The timeless phrase for a skinny hardgainer when it comes to putting on size is often:
“No matter how much I eat I can’t put on size, my metabolism is too high”
You will hear this same phrase over and over again when it comes to skinny guys struggling to build muscle and put on any sort of size and it’s an excuse that is both justified whilst at the same time non existent.
What I mean by that is that it’s certainly true that people do have faster metabolisms than others depending on a range of factors like age and gender however what is not true is that a fast metabolism prevents you from putting on weight and building muscle during a bulk.
Bulking with high metabolism? Bulking with a high metabolism is a very straightforward and easily calculated process. To bulk with a high metabolism you need to work out your Basal Metabolic Rate (BMR) x Total Daily Energy Expenditure (TDEE) to give your calorie requirements needed to maintain your weight and then increase it.
Bulking in general is a very straightforward process once you understand the equation needed to be in a true calorie surplus and make adjustments over time. Most will say they are bulking without even tracking calories and macronutrient intake.
Weight gain and loss is centered around energy balance which is made up of calories consumed and energy expended. This follows the laws of thermodynamics and regardless of what you think about your metabolism the truth is that a fast metabolism does not have any effect on gaining weight from individual to individual.
Is It Possible to Gain Weight With a Fast Metabolism
The reason I made that last statement is because it’s 100% possible to gain weight with a fast metabolism and the process is no different to what someone with a slow metabolism would follow.
This may sound like a bold statement and complete nonsense to someone that feels they have a high metabolism and can’t seem to gain weight no matter how much they eat but I’m not just putting out controversial statements to grab someone’s attention.
The reason I’m so confident in this is because it’s not just a case of telling someone to eat more, that advice will certainly eventually work but rather because with some trial and error over a few weeks and following a simple equation you will soon move the scale in no time.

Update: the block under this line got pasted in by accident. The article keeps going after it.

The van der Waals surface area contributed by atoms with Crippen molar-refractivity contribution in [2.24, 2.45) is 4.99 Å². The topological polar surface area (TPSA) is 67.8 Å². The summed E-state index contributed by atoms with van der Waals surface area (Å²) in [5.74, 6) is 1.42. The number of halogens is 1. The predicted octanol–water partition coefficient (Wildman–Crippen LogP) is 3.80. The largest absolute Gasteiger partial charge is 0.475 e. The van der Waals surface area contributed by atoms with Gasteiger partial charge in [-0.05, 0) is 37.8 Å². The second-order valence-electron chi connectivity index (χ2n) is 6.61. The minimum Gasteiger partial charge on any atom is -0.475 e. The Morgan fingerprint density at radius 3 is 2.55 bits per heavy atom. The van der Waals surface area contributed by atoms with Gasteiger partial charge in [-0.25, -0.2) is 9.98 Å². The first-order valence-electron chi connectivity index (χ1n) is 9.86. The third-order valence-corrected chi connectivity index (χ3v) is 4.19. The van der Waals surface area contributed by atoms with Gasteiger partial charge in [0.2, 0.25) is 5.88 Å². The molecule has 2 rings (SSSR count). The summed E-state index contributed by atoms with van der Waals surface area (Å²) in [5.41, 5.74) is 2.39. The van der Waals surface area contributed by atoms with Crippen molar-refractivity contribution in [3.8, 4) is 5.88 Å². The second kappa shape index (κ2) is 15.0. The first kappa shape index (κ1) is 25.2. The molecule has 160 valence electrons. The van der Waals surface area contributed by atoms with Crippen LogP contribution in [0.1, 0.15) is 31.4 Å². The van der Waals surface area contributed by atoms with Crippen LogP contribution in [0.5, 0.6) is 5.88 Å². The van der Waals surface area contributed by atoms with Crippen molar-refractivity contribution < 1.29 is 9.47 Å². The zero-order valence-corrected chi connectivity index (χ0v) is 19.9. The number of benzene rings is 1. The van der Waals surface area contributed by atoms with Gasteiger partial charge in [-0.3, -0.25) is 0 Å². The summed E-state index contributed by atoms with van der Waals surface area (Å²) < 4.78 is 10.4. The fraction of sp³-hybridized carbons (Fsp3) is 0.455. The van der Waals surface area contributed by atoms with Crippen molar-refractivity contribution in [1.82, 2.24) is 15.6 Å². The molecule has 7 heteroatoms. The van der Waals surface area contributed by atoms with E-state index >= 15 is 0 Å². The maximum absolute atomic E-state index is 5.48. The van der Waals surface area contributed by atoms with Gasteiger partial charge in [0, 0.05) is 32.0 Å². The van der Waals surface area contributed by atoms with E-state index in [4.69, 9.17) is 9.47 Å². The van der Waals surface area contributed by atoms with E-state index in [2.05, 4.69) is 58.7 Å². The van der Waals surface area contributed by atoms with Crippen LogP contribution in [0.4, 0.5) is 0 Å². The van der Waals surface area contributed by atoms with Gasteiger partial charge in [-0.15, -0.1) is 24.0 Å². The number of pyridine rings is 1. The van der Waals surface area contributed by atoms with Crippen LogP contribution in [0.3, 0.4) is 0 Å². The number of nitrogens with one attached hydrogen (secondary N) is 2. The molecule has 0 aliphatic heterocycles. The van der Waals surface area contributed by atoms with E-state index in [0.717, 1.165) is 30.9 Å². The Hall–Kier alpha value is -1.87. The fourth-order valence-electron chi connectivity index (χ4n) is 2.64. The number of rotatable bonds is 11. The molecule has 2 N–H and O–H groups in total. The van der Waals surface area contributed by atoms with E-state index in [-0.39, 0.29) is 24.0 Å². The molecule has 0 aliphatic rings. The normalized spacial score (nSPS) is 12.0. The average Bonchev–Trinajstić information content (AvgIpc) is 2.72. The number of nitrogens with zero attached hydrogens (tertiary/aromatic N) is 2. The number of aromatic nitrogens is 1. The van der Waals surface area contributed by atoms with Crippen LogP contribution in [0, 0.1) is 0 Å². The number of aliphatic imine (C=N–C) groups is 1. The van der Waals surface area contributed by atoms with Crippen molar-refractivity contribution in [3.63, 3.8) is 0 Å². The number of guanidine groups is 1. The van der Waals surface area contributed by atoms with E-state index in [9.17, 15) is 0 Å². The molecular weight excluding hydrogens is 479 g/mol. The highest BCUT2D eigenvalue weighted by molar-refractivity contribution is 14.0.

Bulking With High Metabolism
Bulking with a high metabolism all starts with working out your maintenance calorie requirements. For some you might have picked a specific calorie target because it seems high and others might not even track their calories but be of the opinion that they ‘can’t possibly eat anymore’.
Your maintenance calorie requirements are the amount of calories you need to consume just to maintain your current weight and factor in things like your daily energy expenditure, how much energy you require to breakdown food and perform bodily functions (your metabolism).
Therefore if you don’t know how many calories you need to consume just to maintain weight then I personally don’t know how you can know how many calories you need for a surplus to bulk with.
Sure you can pick an arbitrary number and whilst it might be high compared with what your gym partner consumes it doesn’t mean that it puts you in a surplus and even worse you could be in a calorie deficit and not even know it.
When it comes to thinking you can eat anymore then it could also be the case that you are eating foods high in fiber that take a long time to digest and don’t make use of high calorie shakes which are quickly absorbed and put to work but the body.
Thinking you eat a lot and actually eating a lot are two completely different things and if you want to learn how to bulk with a low appetite then you can check out my quick guide on it here with tips and tricks to up your calorie intake each day.
Moving away from that I’m going to run through the fairly straightforward equation that you need to go through when looking to start a bulk, this will work out your maintenance calorie requirements and ensure you are consuming enough calories to bulk up with no matter how high your metabolism is.
Calculate Your BMR
Firstly you need to work out what your Basal Metabolic Rate (BMR) is as this will show you how many calories you burn at rest. This includes a range of bodily functions that you might be aware require energy to function like:
- Breaking down and digesting food
- Regulating body temperature
- Function of vital organs
- Basic movement
- Breaking down and regenerating cells
- Using cognitive functions